DM Live has the following equipment at his disposal to digitize, transfer, and capture several different media formats. All recordings are mastered while listening to Audio-Technica ATH-M50S Professional Studio Monitor Headphones. Scans of tape inlays, photographs, info sheets, etc are done using a Canon CanoScan LiDE 60.
- 1 Magnetic media
- 2 Optical Media
For audio cassette tapes
DM Live offers audio cassette digitization services using a high-end Nakamichi BX-300 to yield the best reproduction quality from any given tape. Nakamichi cassette decks boast a superior frequency response to other decks. Playback azimuth is manually adjusted to match each tape for the best possible sound, and pitch control is used when necessary to adjust playback speed to be accurate.
- Discrete three head, asymmetrical dual capstan tape transport with pressure pad lifter for optimal playback response capability and stable tape travel.
- Three tape heads allows for the playback head and recording head to be best optimized for their respective functions, and discrete head mounting allows for more precise alignment compared to a typical “sandwich” head, in which both heads are contained in the same housing with less capability to individually adjust each head.
- Dual capstan transport ensures consistent tape tension over the heads, reduces influence of the cassette shell with respect to the tape travel, and allows the pressure pad lifter to function.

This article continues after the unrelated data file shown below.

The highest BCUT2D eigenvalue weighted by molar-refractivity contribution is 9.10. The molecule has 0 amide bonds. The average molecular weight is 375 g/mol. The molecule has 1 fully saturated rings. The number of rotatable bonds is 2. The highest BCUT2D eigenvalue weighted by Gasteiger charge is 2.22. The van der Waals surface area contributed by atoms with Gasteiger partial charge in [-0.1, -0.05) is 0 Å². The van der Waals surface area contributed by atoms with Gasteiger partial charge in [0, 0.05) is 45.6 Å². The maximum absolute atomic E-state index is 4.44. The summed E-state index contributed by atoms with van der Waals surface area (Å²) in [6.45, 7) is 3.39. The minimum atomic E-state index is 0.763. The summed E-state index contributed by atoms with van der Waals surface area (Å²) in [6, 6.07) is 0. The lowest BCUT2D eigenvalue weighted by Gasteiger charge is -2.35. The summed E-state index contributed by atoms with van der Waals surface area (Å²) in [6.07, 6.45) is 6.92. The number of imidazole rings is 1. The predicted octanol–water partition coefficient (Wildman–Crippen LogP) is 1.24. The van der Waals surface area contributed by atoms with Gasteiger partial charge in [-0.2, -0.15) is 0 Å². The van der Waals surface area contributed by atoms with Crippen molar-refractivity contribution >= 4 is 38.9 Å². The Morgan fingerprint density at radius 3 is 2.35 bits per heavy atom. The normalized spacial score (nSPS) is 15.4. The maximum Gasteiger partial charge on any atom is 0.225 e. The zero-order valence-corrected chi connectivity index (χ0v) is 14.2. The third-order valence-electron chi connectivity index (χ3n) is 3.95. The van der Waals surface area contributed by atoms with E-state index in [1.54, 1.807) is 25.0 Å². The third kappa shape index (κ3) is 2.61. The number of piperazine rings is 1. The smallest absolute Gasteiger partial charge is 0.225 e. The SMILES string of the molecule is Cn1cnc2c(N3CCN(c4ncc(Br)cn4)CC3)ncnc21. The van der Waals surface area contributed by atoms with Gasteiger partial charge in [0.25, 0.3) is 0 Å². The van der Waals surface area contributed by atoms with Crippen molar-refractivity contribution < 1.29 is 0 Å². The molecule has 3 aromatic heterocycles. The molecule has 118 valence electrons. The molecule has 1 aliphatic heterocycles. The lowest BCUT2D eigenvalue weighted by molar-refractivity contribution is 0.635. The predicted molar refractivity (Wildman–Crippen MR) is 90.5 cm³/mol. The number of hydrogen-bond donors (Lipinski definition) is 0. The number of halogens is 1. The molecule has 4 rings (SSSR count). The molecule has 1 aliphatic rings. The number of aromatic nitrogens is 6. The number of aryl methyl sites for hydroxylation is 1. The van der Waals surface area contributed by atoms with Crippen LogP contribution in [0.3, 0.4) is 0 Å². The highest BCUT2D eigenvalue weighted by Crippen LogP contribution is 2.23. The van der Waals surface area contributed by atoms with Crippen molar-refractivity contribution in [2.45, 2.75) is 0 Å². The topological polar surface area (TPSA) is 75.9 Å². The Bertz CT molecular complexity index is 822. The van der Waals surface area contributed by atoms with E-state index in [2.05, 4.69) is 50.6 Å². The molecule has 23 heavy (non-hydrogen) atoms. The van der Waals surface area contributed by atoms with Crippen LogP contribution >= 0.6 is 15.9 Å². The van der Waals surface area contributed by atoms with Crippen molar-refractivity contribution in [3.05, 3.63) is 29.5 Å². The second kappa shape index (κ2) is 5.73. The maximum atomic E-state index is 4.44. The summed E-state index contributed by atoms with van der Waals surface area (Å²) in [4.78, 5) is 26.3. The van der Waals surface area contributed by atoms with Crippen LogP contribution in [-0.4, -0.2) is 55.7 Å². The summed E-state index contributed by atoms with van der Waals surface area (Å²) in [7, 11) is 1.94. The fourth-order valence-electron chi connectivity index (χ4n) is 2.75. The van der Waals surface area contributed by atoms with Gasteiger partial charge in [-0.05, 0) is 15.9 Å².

- The pressure pad lifter, unique to dual-capstan Nakamichi decks, eliminates the influence of the cassette’s pressure pad from the tape travel and prevents scrape flutter which negatively affects audio quality. The pressure pad lifter also significantly reduces head wear as less pressure is exerted on the heads over time.
- Playback head azimuth is manually adjusted to yield the best frequency response from each tape. The diagram depicts why aligning azimuth is important.
- Frequency response of 20 Hz - 20,000 Hz for all three tape types.
- This BX-300 was constructed within the first quarter of 1986, serial number 36160.
Mechanics and calibration
- Belts were replaced with a Marrs Communications factory-quality belt kit in 2018.
- Performance checked against alignment tapes about every six months.
- Wow & flutter measurements verified to meet factory specifications (less than ±0.048% WTD Peak, and less than 0.027% WTD RMS).
- Measurement as of November 2019 was approximately 0.0233% RMS.
- Tape transport thoroughly cleaned after each cassette transfer and demagnetized according to owner's manual recommendations, approximately 50 hours between demagnetizations using a wand-type demagnetizer.
- Blue Jeans Cable LC-1 Low Capacitance 8-foot RCA cable -> Creative Sound Blaster ZxR sound card (RCA Line In) with 123dB input signal-to-noise ratio (captured at 32-bit depth and 88.2khz sample rate) -> Audacity recording at 32-bit depth 88.2khz sample rate.
- Each tape is fully fast forwarded and then rewound to help minimize tape skew and potential stiction by repacking the tape spools. Output level on deck is always at maximum, unless digital clipping occurs, then the volume is reduced as necessary. Line-in input volume is always at maximum on the computer.
- Furthermore, the tape is fast-forwarded to a point on the tape containing a lot of high-energy treble content (if such treble present on the tape recording to begin with - some tapes are just dreadfully muffled sounding), played back, and playback azimuth is adjusted, then the tape is rewound and playback restarted again to have the optimal playback azimuth set from the beginning. Output level is also adjusted during this process to eliminate any digital clipping of the recorded audio.
Final delivery format